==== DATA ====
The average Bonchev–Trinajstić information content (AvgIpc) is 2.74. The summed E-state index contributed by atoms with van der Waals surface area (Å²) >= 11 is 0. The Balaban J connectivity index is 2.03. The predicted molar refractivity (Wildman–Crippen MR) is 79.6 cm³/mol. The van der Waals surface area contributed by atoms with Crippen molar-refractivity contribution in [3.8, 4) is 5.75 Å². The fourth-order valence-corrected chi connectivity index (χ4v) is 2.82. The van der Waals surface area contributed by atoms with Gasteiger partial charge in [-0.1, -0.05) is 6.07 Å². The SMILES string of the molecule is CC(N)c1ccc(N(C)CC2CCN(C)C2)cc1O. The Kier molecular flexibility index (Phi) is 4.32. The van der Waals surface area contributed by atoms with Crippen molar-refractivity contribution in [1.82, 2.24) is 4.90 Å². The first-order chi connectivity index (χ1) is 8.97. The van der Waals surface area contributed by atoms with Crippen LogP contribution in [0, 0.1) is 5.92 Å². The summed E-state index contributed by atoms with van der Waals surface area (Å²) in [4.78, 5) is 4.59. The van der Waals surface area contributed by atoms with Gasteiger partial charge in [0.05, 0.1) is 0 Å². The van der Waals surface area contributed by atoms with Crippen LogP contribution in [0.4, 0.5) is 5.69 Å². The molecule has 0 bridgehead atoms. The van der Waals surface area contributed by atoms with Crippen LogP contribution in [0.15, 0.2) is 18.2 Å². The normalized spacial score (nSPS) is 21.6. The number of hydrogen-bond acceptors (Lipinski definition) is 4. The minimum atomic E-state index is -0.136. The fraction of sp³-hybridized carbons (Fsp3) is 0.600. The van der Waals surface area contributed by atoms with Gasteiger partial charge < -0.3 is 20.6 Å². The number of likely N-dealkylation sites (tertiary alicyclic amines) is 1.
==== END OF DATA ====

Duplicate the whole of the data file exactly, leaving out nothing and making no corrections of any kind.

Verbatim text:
The average Bonchev–Trinajstić information content (AvgIpc) is 2.74. The summed E-state index contributed by atoms with van der Waals surface area (Å²) >= 11 is 0. The Balaban J connectivity index is 2.03. The predicted molar refractivity (Wildman–Crippen MR) is 79.6 cm³/mol. The van der Waals surface area contributed by atoms with Crippen molar-refractivity contribution in [3.8, 4) is 5.75 Å². The fourth-order valence-corrected chi connectivity index (χ4v) is 2.82. The van der Waals surface area contributed by atoms with Gasteiger partial charge in [-0.1, -0.05) is 6.07 Å². The SMILES string of the molecule is CC(N)c1ccc(N(C)CC2CCN(C)C2)cc1O. The Kier molecular flexibility index (Phi) is 4.32. The van der Waals surface area contributed by atoms with Crippen molar-refractivity contribution in [1.82, 2.24) is 4.90 Å². The first-order chi connectivity index (χ1) is 8.97. The van der Waals surface area contributed by atoms with Crippen LogP contribution in [0, 0.1) is 5.92 Å². The summed E-state index contributed by atoms with van der Waals surface area (Å²) in [4.78, 5) is 4.59. The van der Waals surface area contributed by atoms with Gasteiger partial charge in [0.05, 0.1) is 0 Å². The van der Waals surface area contributed by atoms with Crippen LogP contribution in [0.4, 0.5) is 5.69 Å². The molecule has 0 bridgehead atoms. The van der Waals surface area contributed by atoms with Crippen LogP contribution in [0.15, 0.2) is 18.2 Å². The normalized spacial score (nSPS) is 21.6. The number of hydrogen-bond acceptors (Lipinski definition) is 4. The minimum atomic E-state index is -0.136. The fraction of sp³-hybridized carbons (Fsp3) is 0.600. The van der Waals surface area contributed by atoms with Gasteiger partial charge < -0.3 is 20.6 Å². The number of likely N-dealkylation sites (tertiary alicyclic amines) is 1.